Eating any particular food does not cause skin diseases; however, diet plays a major role in managing medical conditions related to skin. For skin-related issues, doctors usually suggest to take medication while avoiding or limiting some food items which might trigger the skin condition to a worse level. Every individual will not necessarily be allergic to any particular food item, but those who are allergic or sensitive, might experience negative reactions on the skin within 6 to 24 hours of consumption of these foods.
Below we have listed some common food items to be avoided during specific skin diseases -
1. Eczema - Eczema is also known as atopic dermatitis in which dryness, redness, itchiness, inflammation, rashes, and blister occur on the skin due to some unknown medical condition. This itchy disease often appears as patches on the neck, elbow, hands, feet, scalp, and limbs.
Foods to avoid- Cow’s milk, butter, sugary drinks, eggs, peanuts, citrus foods, soy products, canned, processed, and deep-fried foods.
2. Warts - Warts, a contagious disease, mostly appears on elbows, fingers, joints, and knees, though can grow on any part of the body. This painless condition is commonly caused by the human papillomavirus and it can spread from person to person. It can be treated with some topical medications as well as with chemical, laser, and surgical removal techniques.
Foods to avoid- Full-fat dairy products, soy products, corn, excessive caffeine, alcohol, red meat, refined foods, sugary, oily, and deep-fried processed foods.
3. Acne - Acne is one of the most common and widespread skin conditions especially found among teenagers. These can be inflammatory and non-inflammatory which are mainly caused due to blocked hair follicles and oil glands of the skin. They mostly appear on the face, shoulders, neck, upper back, and chest. There are different types of acne such as pimples, blackheads, whiteheads, nodules, pustules, cysts, etc.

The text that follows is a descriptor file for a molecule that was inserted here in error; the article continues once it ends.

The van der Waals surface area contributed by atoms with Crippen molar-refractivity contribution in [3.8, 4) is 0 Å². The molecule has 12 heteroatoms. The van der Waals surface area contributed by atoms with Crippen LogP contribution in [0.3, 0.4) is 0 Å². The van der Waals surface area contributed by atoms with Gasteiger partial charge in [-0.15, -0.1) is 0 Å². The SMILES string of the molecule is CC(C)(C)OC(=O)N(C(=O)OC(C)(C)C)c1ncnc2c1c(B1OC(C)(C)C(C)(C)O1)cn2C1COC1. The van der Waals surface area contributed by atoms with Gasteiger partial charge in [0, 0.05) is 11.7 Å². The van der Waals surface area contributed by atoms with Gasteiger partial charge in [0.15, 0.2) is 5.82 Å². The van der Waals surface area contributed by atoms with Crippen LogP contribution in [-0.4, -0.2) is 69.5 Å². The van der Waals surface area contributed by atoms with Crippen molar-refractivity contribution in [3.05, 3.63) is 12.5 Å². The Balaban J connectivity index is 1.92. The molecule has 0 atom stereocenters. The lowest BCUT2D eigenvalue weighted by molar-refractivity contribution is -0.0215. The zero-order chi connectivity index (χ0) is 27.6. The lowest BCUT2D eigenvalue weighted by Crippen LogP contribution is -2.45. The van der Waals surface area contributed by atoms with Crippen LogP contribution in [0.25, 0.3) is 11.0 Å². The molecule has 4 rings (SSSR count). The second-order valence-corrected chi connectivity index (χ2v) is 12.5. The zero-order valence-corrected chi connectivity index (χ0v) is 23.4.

Foods to avoid- Fast foods, deep-fried items, sugary, spicy, salty foods, full-fat dairy products, pickles, and carbonated drinks.
4. Psoriasis - Psoriasis is an autoimmune non-contagious disease that occurs as thick, red and itchy patches on the skin. It is typically seen on the scalp, lower back, hands, elbows, and knees. It can be treated with ointment, cream, lotion, medications, and light therapy.
Foods to avoid- Processed foods, canned foods, processed meat, beef, dairy products, brinjal, sausage, bacon, junk foods, eggs, and alcohol.
5. Hives - Hives, also known by the name of urticaria, is a temporary allergic reaction that develops as pale red bumps and itchy welts anywhere on the skin. It mostly occurs due to tight clothes, sunlight exposure, illnesses, and insect stings. It can be treated with some types of antihistamines and some combination of medications.
Foods to avoid- Soy products, milk, eggs, tomato, chocolates, processed meat, fish, fast foods, fermented foods, alcoholic and carbonated beverages.